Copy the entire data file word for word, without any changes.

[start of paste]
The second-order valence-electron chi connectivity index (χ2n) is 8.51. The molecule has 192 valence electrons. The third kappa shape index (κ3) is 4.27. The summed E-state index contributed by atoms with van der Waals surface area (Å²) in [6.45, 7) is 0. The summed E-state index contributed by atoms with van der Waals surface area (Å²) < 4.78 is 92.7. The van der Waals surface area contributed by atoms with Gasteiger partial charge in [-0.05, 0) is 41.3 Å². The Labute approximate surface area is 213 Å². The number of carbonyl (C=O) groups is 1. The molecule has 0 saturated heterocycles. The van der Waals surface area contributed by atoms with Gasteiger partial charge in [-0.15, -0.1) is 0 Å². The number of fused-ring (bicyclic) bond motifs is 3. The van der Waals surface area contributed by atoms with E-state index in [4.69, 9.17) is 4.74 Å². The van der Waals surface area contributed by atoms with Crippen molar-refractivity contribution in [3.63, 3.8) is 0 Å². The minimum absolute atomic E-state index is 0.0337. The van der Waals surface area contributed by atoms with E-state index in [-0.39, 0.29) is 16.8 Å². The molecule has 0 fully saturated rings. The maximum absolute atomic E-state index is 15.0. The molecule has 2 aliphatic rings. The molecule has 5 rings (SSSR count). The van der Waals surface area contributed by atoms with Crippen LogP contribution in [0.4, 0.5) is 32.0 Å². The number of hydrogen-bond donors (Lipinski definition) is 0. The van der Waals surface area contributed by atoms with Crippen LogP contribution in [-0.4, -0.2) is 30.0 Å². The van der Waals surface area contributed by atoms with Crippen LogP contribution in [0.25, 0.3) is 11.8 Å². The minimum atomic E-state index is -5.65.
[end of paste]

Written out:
The second-order valence-electron chi connectivity index (χ2n) is 8.51. The molecule has 192 valence electrons. The third kappa shape index (κ3) is 4.27. The summed E-state index contributed by atoms with van der Waals surface area (Å²) in [6.45, 7) is 0. The summed E-state index contributed by atoms with van der Waals surface area (Å²) < 4.78 is 92.7. The van der Waals surface area contributed by atoms with Gasteiger partial charge in [-0.05, 0) is 41.3 Å². The Labute approximate surface area is 213 Å². The number of carbonyl (C=O) groups is 1. The molecule has 0 saturated heterocycles. The van der Waals surface area contributed by atoms with Gasteiger partial charge in [-0.15, -0.1) is 0 Å². The number of fused-ring (bicyclic) bond motifs is 3. The van der Waals surface area contributed by atoms with E-state index in [4.69, 9.17) is 4.74 Å². The van der Waals surface area contributed by atoms with Crippen molar-refractivity contribution in [3.63, 3.8) is 0 Å². The minimum absolute atomic E-state index is 0.0337. The van der Waals surface area contributed by atoms with E-state index in [-0.39, 0.29) is 16.8 Å². The molecule has 0 fully saturated rings. The maximum absolute atomic E-state index is 15.0. The molecule has 2 aliphatic rings. The molecule has 5 rings (SSSR count). The van der Waals surface area contributed by atoms with Crippen LogP contribution in [0.4, 0.5) is 32.0 Å². The number of hydrogen-bond donors (Lipinski definition) is 0. The van der Waals surface area contributed by atoms with Crippen LogP contribution in [-0.4, -0.2) is 30.0 Å². The van der Waals surface area contributed by atoms with Crippen LogP contribution in [0.25, 0.3) is 11.8 Å². The minimum atomic E-state index is -5.65.